“[Confession] is, in a sense, a skill we all need to develop, whether we are new on the path of discipleship or a seasoned traveler.”

Capital punishment: Seeking an End to an Execution Law They Once Championed by Adam Nagourney

“It’s been a colossal failure. … The cost of our system of capital punishment is so enormous that any benefit that could be obtained from it — and now I think there’s very little or zero benefit — is so dollar-wasteful that it serves no effective purpose.”

Crucifixion of Jesus: Why Was Jesus Crucified? by Larry Hurtado

“… however attractive to our own gentle instincts may be the sort of Jesus touted often, a guy who wouldn’t hurt a fly and just wanted everyone to be friends, we have to posit a Jesus who could get himself crucified.”

Death of Jesus: Did Jesus Die of a Broken Heart? by Caleb Wilde

“Let me suggest that Jesus died from stress-induced cardiomyopathy as a result of the rejection and grief he experienced as he walked the world.”

Fear: Fear-Driven Christianity by Timothy Archer

“Too often, we let fear determine our practices, what we will do and what we won’t. … While actively seeking to do what is unsafe is foolish, focusing on “safety” in religion can lead us to an even more dangerous place.”

Focus: Your Focus Really Does Makes a Difference by Jim Martin

“Some people are reactive. They are forever talking about what used to be. … Others are proactive. They stand on tiptoes peering into the future. For these people, life is meant to be lived.”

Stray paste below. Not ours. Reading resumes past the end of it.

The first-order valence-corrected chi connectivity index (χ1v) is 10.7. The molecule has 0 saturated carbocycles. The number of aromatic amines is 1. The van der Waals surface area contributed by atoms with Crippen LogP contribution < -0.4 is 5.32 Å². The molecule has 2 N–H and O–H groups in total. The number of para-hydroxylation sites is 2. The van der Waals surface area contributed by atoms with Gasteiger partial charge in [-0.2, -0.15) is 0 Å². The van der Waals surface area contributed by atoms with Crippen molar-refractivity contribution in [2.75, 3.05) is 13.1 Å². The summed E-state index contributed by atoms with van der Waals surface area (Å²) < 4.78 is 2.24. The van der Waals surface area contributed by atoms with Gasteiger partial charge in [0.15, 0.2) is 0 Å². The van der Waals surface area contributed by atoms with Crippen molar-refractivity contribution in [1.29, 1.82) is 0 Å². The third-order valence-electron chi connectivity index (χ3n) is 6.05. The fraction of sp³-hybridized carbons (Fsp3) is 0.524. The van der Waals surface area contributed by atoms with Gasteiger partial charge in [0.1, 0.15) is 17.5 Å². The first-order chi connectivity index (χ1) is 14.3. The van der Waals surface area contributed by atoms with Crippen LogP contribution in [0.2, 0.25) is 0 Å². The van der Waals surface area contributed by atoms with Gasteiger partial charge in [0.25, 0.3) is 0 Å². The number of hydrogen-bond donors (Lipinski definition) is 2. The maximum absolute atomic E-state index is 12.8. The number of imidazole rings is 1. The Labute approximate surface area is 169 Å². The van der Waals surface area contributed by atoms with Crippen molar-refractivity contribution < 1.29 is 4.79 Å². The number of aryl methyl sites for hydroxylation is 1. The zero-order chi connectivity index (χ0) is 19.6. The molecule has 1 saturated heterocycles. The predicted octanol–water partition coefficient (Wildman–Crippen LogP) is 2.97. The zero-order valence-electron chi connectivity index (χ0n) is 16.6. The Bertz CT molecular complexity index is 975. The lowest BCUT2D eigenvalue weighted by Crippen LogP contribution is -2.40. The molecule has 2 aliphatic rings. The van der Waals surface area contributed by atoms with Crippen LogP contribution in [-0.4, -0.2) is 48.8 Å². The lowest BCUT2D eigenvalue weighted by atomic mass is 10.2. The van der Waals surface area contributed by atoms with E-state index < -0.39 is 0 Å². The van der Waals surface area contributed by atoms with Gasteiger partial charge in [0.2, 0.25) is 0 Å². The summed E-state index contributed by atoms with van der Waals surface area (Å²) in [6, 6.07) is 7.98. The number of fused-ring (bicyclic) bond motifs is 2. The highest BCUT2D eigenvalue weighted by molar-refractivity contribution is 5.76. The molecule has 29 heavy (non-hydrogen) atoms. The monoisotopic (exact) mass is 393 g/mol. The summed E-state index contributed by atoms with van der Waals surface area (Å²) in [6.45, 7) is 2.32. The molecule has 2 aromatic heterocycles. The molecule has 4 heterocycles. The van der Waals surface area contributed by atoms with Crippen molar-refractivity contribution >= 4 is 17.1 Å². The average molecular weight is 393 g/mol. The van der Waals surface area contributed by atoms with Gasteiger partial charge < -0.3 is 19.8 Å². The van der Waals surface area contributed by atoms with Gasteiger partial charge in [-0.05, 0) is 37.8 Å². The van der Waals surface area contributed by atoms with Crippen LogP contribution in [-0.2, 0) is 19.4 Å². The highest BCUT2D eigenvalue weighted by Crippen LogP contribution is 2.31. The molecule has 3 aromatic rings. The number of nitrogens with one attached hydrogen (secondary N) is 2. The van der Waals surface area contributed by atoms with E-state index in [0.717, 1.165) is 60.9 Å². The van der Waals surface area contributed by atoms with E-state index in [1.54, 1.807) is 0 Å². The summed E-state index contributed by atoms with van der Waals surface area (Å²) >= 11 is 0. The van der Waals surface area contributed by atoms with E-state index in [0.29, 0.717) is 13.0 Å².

Generations: How to Reach a Lost Generation 6: The Burden is on Them As Well by Matt Dabbs

“… the burden is not solely on the church when it comes to reaching young adults. They have a burden as well. When Christ’s call comes to someone it is a call to change.”

Hurry sickness: Why Faster is Not Better by Chris Altrock

“One of the things that most hinders our ability to lean into Jesus’ vision for the relationships in our lives is the rush of our lives. We simply don’t have time for people.”

Politics: 5 Attitudes for a Christian in a Political Season by Daniel Darling

“Let’s be honest. Much of what drives elections is fear. Both sides gin up fear about the other side. … But Christians can’t and shouldn’t be driven by fear, but by confidence in the sovereignty of God.”

The upper room: Reclining in the Upper Room by Ferrell Jenkins